MIA: Encyclopedia of Marxism: Glossary of People

Vladimir Stasov

Authors: Pavel Yudin and Mark Rosenthal
Written: 1954
First published: 1954 in A Short Philosophical Dictionary, fifth edition
Source: https://filslov.ru/431-stasov-vladimir-vasilevich.html
Translated by: Anton P.

Vladimir Stasov

Stasov Vladimir Vasilievich (1824-1906) – an outstanding Russian theorist and art historian, art and music critic. Graduated from the School of Law. From 1857 he worked at the Public Library in St. Petersburg. Being a follower of the materialist aesthetics of Belinsky and Chernyshevsky, Stasov was an ardent champion of the advanced, democratic trend in Russian art, a consistent propagandist of the Russian national realistic school. Following Chernyshevsky, Stasov sees in art a reflection of reality and demands from a work of art that it reflect and explain life and pass judgment on everything that has become obsolete, reactionary, and slows down the movement forward.

An outstanding ideologist of critical realism, Stasov considered art a powerful social force in the struggle for the democratic reorganization of society. Resolutely and sharply opposing cosmopolitanism in art, he consistently fought for the nationality of art and the development of Russian national art. He emphasized that art, which is not rooted in the life of the people, is powerless. According to Stasov, the development of his own, national art school, close to the interests and needs of the broad masses, is the only way to the flourishing of art. He sharply criticizes art which is far from the people, divorced from the burning issues of our time, the so-called art for art.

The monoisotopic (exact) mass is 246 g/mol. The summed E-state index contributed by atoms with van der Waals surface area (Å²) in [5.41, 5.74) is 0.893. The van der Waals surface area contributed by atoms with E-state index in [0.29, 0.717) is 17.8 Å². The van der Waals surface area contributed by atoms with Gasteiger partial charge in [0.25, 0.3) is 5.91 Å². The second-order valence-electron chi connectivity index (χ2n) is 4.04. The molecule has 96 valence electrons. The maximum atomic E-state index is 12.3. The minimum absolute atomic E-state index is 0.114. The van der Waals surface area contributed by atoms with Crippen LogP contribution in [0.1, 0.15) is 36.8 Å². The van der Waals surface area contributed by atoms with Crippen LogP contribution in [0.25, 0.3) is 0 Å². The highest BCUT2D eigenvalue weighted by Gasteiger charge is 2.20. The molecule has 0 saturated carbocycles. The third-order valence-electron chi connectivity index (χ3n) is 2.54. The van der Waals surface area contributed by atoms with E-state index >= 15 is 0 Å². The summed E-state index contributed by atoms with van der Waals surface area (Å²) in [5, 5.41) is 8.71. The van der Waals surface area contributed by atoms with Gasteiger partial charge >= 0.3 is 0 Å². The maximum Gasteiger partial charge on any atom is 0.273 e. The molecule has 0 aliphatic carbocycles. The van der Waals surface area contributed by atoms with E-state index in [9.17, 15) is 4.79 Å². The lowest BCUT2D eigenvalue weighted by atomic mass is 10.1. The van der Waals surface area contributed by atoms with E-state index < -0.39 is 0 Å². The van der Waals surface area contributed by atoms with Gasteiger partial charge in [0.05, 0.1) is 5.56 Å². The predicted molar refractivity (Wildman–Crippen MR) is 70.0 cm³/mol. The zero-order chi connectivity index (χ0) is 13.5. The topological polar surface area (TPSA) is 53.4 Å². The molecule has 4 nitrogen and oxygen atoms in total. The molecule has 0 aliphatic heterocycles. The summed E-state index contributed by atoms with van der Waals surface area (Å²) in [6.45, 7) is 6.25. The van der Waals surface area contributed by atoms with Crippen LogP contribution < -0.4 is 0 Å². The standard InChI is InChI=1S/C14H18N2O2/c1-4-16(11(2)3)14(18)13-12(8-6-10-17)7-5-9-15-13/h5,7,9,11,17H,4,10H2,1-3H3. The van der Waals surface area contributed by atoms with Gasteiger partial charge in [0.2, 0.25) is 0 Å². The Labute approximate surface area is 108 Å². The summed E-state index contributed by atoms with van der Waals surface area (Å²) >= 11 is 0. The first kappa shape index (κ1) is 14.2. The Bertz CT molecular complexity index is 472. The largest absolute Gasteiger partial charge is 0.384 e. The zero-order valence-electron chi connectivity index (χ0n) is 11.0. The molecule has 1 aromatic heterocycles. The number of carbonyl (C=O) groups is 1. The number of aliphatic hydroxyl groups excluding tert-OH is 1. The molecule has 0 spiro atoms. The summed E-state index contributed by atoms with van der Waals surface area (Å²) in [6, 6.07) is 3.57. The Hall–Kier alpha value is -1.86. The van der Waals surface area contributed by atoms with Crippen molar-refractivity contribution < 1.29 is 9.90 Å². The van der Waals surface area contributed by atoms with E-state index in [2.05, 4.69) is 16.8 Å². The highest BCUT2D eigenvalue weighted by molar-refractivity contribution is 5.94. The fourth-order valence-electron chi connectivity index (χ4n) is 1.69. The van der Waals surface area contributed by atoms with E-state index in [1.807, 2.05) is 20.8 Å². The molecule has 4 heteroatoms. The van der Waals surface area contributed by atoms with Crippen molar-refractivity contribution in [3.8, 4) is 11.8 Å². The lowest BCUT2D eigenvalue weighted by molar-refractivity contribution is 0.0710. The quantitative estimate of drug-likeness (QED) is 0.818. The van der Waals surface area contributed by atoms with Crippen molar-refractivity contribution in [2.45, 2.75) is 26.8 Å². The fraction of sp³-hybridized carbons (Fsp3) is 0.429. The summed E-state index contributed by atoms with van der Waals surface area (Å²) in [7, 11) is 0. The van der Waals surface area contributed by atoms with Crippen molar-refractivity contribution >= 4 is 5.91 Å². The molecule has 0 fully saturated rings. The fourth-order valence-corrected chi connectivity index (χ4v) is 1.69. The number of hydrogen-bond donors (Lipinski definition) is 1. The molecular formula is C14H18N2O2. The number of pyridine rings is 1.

As an art critic, Stasov played a huge role in strengthening democracy and realism in art; supported leading artists (The Itinerants, including Repin, Kramskoi, Savitsky, Perov, Makovsky, Shishkin, Serov), leading composers (The Mighty Handful of Mussorgsky, Borodin, Cui, Balakirev and Rimsky-Korsakov), V.V. Stasov fought backwardness, reaction in art and aesthetics, smashed academicism and aestheticism, consistently exposed the formalism and decadence of the late 19th and early 20th-century Western European and Russian art.

Not adhering to consistently revolutionary democratic views, sometimes paying tribute to liberalism, Stasov failed to show the real historical reasons for the decline of bourgeois art, failed to understand that only a socialist revolution can provide art with unlimited opportunities for development. But under the conditions of that time, the activities of V.V. Stasov had progressive significance. The main works of Stasov: Twenty-five years of Russian art (1882-1883), The brakes of the new Russian art (1885), Essays on art in Europe in the XIX century (1901).